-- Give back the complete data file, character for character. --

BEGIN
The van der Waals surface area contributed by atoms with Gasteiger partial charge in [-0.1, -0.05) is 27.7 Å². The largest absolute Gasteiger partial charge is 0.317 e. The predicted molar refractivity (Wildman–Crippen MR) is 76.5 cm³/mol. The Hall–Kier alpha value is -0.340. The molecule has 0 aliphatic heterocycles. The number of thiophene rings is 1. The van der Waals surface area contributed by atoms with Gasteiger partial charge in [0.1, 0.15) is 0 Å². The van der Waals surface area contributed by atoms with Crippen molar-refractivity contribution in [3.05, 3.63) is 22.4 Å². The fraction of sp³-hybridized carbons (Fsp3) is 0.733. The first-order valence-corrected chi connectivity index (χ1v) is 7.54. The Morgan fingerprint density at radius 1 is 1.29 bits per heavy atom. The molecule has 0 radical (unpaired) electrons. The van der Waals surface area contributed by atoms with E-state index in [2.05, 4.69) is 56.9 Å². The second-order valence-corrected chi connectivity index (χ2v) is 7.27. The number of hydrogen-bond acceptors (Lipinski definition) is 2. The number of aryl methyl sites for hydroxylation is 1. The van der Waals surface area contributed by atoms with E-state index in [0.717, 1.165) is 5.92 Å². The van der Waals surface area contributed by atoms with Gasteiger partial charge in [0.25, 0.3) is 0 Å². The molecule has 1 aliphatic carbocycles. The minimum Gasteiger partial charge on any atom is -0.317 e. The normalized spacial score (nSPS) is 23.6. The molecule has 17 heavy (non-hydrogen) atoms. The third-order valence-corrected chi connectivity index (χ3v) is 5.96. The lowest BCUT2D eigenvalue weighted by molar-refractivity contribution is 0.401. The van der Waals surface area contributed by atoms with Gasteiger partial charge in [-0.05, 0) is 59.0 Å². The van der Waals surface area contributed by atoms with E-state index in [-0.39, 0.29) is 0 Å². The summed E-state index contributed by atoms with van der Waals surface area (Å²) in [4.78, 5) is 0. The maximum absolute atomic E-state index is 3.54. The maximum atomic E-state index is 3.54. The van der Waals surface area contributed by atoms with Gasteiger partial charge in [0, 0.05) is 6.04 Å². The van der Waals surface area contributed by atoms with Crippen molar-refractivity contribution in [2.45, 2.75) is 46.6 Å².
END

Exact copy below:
The van der Waals surface area contributed by atoms with Gasteiger partial charge in [-0.1, -0.05) is 27.7 Å². The largest absolute Gasteiger partial charge is 0.317 e. The predicted molar refractivity (Wildman–Crippen MR) is 76.5 cm³/mol. The Hall–Kier alpha value is -0.340. The molecule has 0 aliphatic heterocycles. The number of thiophene rings is 1. The van der Waals surface area contributed by atoms with Gasteiger partial charge in [0.1, 0.15) is 0 Å². The van der Waals surface area contributed by atoms with Crippen molar-refractivity contribution in [3.05, 3.63) is 22.4 Å². The fraction of sp³-hybridized carbons (Fsp3) is 0.733. The first-order valence-corrected chi connectivity index (χ1v) is 7.54. The Morgan fingerprint density at radius 1 is 1.29 bits per heavy atom. The molecule has 0 radical (unpaired) electrons. The van der Waals surface area contributed by atoms with E-state index in [2.05, 4.69) is 56.9 Å². The second-order valence-corrected chi connectivity index (χ2v) is 7.27. The number of hydrogen-bond acceptors (Lipinski definition) is 2. The number of aryl methyl sites for hydroxylation is 1. The van der Waals surface area contributed by atoms with E-state index in [0.717, 1.165) is 5.92 Å². The van der Waals surface area contributed by atoms with Gasteiger partial charge in [0.25, 0.3) is 0 Å². The molecule has 1 aliphatic carbocycles. The minimum Gasteiger partial charge on any atom is -0.317 e. The normalized spacial score (nSPS) is 23.6. The molecule has 17 heavy (non-hydrogen) atoms. The third-order valence-corrected chi connectivity index (χ3v) is 5.96. The lowest BCUT2D eigenvalue weighted by molar-refractivity contribution is 0.401. The van der Waals surface area contributed by atoms with Gasteiger partial charge in [-0.05, 0) is 59.0 Å². The van der Waals surface area contributed by atoms with E-state index in [-0.39, 0.29) is 0 Å². The summed E-state index contributed by atoms with van der Waals surface area (Å²) in [4.78, 5) is 0. The maximum absolute atomic E-state index is 3.54. The maximum atomic E-state index is 3.54. The van der Waals surface area contributed by atoms with Gasteiger partial charge in [0, 0.05) is 6.04 Å². The van der Waals surface area contributed by atoms with Crippen molar-refractivity contribution in [2.45, 2.75) is 46.6 Å².